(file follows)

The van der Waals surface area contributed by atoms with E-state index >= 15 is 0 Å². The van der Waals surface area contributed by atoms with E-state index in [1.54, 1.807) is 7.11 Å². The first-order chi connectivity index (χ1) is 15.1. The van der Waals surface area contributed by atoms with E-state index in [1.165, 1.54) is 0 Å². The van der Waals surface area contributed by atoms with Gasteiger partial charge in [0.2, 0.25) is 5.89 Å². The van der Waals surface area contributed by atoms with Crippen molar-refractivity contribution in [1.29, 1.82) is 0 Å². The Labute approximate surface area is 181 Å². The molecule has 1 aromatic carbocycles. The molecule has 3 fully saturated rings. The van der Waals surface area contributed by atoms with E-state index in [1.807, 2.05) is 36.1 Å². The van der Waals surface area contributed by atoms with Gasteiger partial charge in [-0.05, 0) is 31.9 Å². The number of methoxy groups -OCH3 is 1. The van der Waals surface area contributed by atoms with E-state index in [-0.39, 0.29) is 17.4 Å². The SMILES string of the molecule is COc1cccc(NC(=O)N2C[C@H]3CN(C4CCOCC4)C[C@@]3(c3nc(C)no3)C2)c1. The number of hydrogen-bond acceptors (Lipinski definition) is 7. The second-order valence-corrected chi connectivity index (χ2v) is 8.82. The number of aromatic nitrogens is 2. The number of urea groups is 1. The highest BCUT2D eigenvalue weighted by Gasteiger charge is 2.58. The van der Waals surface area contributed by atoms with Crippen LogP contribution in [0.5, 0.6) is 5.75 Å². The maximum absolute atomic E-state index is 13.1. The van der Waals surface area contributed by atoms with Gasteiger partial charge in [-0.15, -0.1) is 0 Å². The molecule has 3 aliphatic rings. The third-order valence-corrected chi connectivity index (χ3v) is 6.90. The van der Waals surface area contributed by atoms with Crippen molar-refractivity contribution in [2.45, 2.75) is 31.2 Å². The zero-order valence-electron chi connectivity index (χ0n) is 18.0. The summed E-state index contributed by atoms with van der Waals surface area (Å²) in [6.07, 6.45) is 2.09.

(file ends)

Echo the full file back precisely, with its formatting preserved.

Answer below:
The van der Waals surface area contributed by atoms with E-state index >= 15 is 0 Å². The van der Waals surface area contributed by atoms with E-state index in [1.54, 1.807) is 7.11 Å². The first-order chi connectivity index (χ1) is 15.1. The van der Waals surface area contributed by atoms with E-state index in [1.165, 1.54) is 0 Å². The van der Waals surface area contributed by atoms with Gasteiger partial charge in [0.2, 0.25) is 5.89 Å². The van der Waals surface area contributed by atoms with Crippen molar-refractivity contribution in [1.29, 1.82) is 0 Å². The Labute approximate surface area is 181 Å². The molecule has 1 aromatic carbocycles. The molecule has 3 fully saturated rings. The van der Waals surface area contributed by atoms with E-state index in [1.807, 2.05) is 36.1 Å². The van der Waals surface area contributed by atoms with Gasteiger partial charge in [-0.05, 0) is 31.9 Å². The number of methoxy groups -OCH3 is 1. The van der Waals surface area contributed by atoms with E-state index in [-0.39, 0.29) is 17.4 Å². The SMILES string of the molecule is COc1cccc(NC(=O)N2C[C@H]3CN(C4CCOCC4)C[C@@]3(c3nc(C)no3)C2)c1. The number of hydrogen-bond acceptors (Lipinski definition) is 7. The second-order valence-corrected chi connectivity index (χ2v) is 8.82. The number of aromatic nitrogens is 2. The number of urea groups is 1. The highest BCUT2D eigenvalue weighted by Gasteiger charge is 2.58. The van der Waals surface area contributed by atoms with Crippen LogP contribution in [0.5, 0.6) is 5.75 Å². The maximum absolute atomic E-state index is 13.1. The van der Waals surface area contributed by atoms with Gasteiger partial charge in [-0.15, -0.1) is 0 Å². The molecule has 3 aliphatic rings. The third-order valence-corrected chi connectivity index (χ3v) is 6.90. The van der Waals surface area contributed by atoms with Crippen molar-refractivity contribution in [2.45, 2.75) is 31.2 Å². The zero-order valence-electron chi connectivity index (χ0n) is 18.0. The summed E-state index contributed by atoms with van der Waals surface area (Å²) in [6.07, 6.45) is 2.09.